On Monday, a 7.5 magnitude earthquake hit Afghanistan, sending tremors to cities across South Asia. The quake resulted in devastation and destruction emanating from the epicenter in northern Afghanistan, and reaching as far as Pakistan, Tajikistan and India. The devastation was felt most significantly in Afghanistan and Pakistan, and government officials from both countries declared emergencies and ordered military units to join the response.
Disaster officials report that over 340 people have died, with at least 245 casualties occurring in neighboring Pakistan. More than 7,000 homes in Afghanistan alone have been damaged or destroyed. Rescue efforts and attempts to gauge the damage and death toll have been severely hindered by aftershocks, landslides, power outages and telecommunications failures.
Security has also proven to be a problem, as the northern part of Afghanistan has long been affected by militant violence including most recently an intense Taliban offensive. Particularly in Afghanistan’s eastern and northeastern provinces, the earthquake adds another layer of hardship to families, many of whom are now left homeless with winter soon approaching.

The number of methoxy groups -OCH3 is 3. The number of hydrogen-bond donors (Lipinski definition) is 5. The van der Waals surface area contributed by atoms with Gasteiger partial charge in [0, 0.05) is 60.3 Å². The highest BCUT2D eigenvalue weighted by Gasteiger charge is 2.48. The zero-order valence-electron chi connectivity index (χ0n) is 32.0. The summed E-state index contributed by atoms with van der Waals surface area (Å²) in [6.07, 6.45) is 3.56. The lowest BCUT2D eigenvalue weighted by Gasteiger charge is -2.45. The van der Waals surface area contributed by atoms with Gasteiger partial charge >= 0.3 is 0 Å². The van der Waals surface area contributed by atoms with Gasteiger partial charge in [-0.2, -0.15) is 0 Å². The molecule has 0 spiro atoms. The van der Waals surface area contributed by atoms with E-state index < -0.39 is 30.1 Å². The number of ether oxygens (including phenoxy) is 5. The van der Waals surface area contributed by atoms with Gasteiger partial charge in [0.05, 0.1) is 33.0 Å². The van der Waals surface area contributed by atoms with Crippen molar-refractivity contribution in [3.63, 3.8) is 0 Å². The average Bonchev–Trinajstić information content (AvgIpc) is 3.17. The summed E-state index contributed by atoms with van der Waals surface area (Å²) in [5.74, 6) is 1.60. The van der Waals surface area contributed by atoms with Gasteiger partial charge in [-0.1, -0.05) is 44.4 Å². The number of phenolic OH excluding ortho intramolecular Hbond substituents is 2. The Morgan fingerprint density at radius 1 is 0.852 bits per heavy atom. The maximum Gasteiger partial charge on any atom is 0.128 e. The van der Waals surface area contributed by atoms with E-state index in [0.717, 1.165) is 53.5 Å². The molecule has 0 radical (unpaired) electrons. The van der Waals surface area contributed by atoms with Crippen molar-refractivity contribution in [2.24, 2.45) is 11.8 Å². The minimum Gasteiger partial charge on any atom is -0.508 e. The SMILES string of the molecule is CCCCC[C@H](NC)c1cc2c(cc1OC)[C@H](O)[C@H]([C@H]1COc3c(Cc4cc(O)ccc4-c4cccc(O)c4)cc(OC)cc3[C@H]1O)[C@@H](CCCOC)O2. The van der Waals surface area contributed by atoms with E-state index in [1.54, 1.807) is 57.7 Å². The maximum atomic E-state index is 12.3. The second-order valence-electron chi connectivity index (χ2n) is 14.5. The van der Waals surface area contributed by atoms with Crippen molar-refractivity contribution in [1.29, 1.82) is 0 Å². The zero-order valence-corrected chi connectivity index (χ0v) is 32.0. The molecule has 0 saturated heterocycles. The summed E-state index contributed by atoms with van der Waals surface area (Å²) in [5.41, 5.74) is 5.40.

Although the Taliban has issued a statement ordering their fighters to “lend their complete help to the victims and facilitate those giving charity to the needy,” concerns remain among the aid worker community, especially with Afghanistan’s status as the most dangerous country for aid workers. Only last month, an MSF hospital in the northern city of Kunduz was bombed by American warplanes while war casualties continue to rise as Afghan government forces battle to halt the Taliban’s expanding reach. Earlier this month, a United Nations employee was fatally shot in Kandahar Province by an unknown assailant.
Despite the remaining security concerns, the United Nations is mobilizing and coordinating a response to the disaster, while humanitarian agencies such as the Afghan Red Crescent Society continue to assert their neutrality in order to access and assist the most vulnerable in this conflict-torn and now disaster-affected region.